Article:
InDesign is one of the best programs for creating a business card.
Since your reading this article you are obviously curious about the program or just want to start learning the basics, this blog will show you shortcuts, helper tools, shapes and how to start using the pen tool, but if you want more then take up one of our courses here with Creative Studios hosted by the professionals.
With InDesign you can personalise your Business’ brand. By utilising the colours your business already uses, a brand is developed.
With InDesign it’s easy to create, export and print your cards.
Here’s a step-by-step guide on creating your business card.
Open up InDesign
When opening InDesign a box will appear asking the document type. Click on document, this will then open another box for you to personalise your document in terms of width, height, pixels etc.
For a business card the size you would be looking at would be 55mm by 85mm. Press the dropdown menu as shown below and type the numerical values as mentioned.
Check the dropdown box is set for Print and you’re ready to go.
Check your tools palette that runs vertically on the left hand side of the window. This consists of the T symbol for text which we will be talking more about later as well as the pen tool.
First pick a shape, (the keyboard shortcut for this is M), the surface shape is usually a rectangle but you can reveal hidden tools underneath by long pressing the mouse button, this displays a list of all the hidden tools underneath the specified tool.
By holding down the ALT button, this will constrain your shapes’ proportions, therefore allowing you the creation of a square shape.
If you want to tone down the colour one option is to change the Opacity or Transparency of your shape. To do this simply select the shape by clicking on the bounding box (blue outer lines) and right clicking. The drop down menu has an option named Effects containing Transparency. By clicking on this you can now lower the colours’ fill by dragging the arrow to the desired point.
Pen Tool for Shapes
These are the little dots that appear on a shape when either the pen tool is selected or the direct selection tool (which is located at the top of the tools panel).
By clicking one of the anchors with the direct selection tool, you can manipulate the shape to best suit. Just click on a point and drag.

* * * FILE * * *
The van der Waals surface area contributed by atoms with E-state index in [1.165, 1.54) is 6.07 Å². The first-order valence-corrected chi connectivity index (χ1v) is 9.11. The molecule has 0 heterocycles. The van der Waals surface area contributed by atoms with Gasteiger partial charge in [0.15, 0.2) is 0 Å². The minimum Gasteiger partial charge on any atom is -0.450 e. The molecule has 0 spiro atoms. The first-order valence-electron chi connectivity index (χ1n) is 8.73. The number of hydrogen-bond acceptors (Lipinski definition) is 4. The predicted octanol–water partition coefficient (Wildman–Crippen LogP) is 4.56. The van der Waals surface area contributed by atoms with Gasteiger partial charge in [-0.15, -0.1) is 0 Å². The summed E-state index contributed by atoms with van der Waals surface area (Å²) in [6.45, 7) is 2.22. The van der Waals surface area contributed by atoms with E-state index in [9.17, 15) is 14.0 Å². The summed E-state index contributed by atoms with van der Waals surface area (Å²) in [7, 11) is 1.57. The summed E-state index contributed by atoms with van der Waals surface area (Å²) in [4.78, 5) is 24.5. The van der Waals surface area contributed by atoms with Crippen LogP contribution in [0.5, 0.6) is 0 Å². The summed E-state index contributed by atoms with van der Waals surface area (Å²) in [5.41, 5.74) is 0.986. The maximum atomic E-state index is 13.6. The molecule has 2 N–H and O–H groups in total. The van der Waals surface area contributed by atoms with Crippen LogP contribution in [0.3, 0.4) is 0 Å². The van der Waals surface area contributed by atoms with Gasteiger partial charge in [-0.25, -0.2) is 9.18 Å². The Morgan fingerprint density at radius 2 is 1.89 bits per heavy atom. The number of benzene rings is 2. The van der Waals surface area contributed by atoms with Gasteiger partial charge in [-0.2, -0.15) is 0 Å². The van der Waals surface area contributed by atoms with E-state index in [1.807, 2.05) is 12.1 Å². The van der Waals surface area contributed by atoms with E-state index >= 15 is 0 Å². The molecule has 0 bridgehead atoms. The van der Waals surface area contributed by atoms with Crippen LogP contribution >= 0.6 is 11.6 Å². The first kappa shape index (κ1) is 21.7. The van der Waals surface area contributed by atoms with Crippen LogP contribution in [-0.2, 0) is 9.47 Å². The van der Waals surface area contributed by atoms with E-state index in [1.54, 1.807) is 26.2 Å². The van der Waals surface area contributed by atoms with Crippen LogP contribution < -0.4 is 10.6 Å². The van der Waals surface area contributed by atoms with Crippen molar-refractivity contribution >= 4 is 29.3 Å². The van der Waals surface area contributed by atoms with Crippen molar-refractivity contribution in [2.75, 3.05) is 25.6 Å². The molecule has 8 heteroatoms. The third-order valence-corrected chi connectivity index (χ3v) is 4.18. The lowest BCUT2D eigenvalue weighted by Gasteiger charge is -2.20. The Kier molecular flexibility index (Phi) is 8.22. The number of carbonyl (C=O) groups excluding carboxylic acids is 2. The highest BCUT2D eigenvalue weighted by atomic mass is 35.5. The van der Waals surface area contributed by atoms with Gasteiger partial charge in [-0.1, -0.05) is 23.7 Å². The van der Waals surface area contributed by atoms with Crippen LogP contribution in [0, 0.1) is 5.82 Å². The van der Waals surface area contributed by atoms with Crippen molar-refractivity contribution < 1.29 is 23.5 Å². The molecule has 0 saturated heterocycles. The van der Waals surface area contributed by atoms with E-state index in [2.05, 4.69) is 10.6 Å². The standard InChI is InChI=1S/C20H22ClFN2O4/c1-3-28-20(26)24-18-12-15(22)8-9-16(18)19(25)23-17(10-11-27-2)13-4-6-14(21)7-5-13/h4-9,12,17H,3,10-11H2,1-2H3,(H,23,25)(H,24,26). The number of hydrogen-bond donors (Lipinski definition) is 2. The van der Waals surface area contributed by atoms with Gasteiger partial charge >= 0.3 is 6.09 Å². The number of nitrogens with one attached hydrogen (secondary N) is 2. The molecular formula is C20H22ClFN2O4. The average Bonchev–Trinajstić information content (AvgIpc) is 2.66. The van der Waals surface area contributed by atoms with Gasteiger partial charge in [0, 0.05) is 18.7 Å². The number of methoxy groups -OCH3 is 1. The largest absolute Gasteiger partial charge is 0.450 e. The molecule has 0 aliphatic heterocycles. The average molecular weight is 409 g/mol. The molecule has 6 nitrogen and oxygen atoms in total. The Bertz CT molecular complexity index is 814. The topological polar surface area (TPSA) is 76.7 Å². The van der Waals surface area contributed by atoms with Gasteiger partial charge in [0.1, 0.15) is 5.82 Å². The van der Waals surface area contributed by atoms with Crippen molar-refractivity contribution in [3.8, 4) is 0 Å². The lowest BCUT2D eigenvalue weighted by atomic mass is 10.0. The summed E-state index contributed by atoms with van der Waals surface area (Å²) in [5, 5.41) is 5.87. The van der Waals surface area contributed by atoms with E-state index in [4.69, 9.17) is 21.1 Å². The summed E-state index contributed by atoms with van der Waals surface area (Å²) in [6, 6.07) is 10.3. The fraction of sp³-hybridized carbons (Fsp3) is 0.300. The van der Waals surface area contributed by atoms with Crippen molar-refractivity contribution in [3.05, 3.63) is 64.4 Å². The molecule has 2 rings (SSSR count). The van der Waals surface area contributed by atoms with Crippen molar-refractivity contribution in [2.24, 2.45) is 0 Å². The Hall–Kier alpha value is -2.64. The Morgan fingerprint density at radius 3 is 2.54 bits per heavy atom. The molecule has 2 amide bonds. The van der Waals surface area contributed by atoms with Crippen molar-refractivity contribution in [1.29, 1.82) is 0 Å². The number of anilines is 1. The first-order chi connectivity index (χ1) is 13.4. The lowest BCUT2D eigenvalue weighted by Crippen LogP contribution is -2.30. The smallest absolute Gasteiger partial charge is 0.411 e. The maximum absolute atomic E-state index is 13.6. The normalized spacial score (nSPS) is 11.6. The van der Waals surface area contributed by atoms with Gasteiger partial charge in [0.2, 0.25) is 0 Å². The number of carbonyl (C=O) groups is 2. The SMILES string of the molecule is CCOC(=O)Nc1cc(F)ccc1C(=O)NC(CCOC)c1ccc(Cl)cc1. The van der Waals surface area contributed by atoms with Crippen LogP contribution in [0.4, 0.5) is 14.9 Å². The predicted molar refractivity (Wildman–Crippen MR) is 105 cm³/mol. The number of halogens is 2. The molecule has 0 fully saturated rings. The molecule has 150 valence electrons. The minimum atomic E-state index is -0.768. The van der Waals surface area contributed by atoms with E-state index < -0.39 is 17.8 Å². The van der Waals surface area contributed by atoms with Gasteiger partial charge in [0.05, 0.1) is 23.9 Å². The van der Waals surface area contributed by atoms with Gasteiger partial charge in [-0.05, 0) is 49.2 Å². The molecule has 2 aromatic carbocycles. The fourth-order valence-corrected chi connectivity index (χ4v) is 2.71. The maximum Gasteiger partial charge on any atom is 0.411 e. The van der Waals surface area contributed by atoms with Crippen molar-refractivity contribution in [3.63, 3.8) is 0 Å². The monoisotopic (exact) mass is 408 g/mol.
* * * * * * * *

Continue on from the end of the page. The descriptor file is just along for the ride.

Drawing with the Pen Tool
Click anywhere on the document, if you click anywhere else again, the pen tool follows a path to the second point you created. This is how to draw a straight line and shapes. When closing a shape the mouse cursor symbol will change and a circle will appear. This is denoting the closed ending of a shape.
Curving the Pen Tool
This is where the process gets a little trickier. When creating an anchor point you will need to hold down the mouse button and drag the Handle either up or down depending where you want your curved line to be.
When you are satisfied with the handle, click somewhere else on the document, this then creates a curved line.
Getting the hang of the pen tool takes time and practice so you may think about taking a course.
Filling Shapes with Colour
Locate the colour palette on the right hand side of the window, or when the shape is selected you can locate the colour options on the menu bar at the top of the screen.
The stroke and colour can be set to none by selecting the small arrow and locating the white box with the red line diagonally crossing it, see above.
These can also be found at the bottom of your tools palette and can adjust the colour accordingly.
Locate the text option by clicking the T symbol on the tools palette. When the cursor icon turns to a boxed T, this denotes a text box can be created.
You can also either click anywhere in the document to start typing.
By navigating to the top of the panel for colours as done before, you can again change the stroke or fill. If in a bounding box, you can add effects such as shadowing, transparency etc.
It’s a tool to play around with and experiment until you’re happy with what you’re getting.
To export your document simply click file – export and choose the format. Its also an idea to keep a copy of the original by doing a normal save as. This is so you can come back to it at any point if re-branding your company.
So there are my simple tips for making a business card in Indesign. It takes time and dedication so a course maybe right for you. Here at creative studios we have some great courses to suit your needs, either online or on site taught by the professionals. To contact us simply phone 01332 986924 or email: firstname.lastname@example.org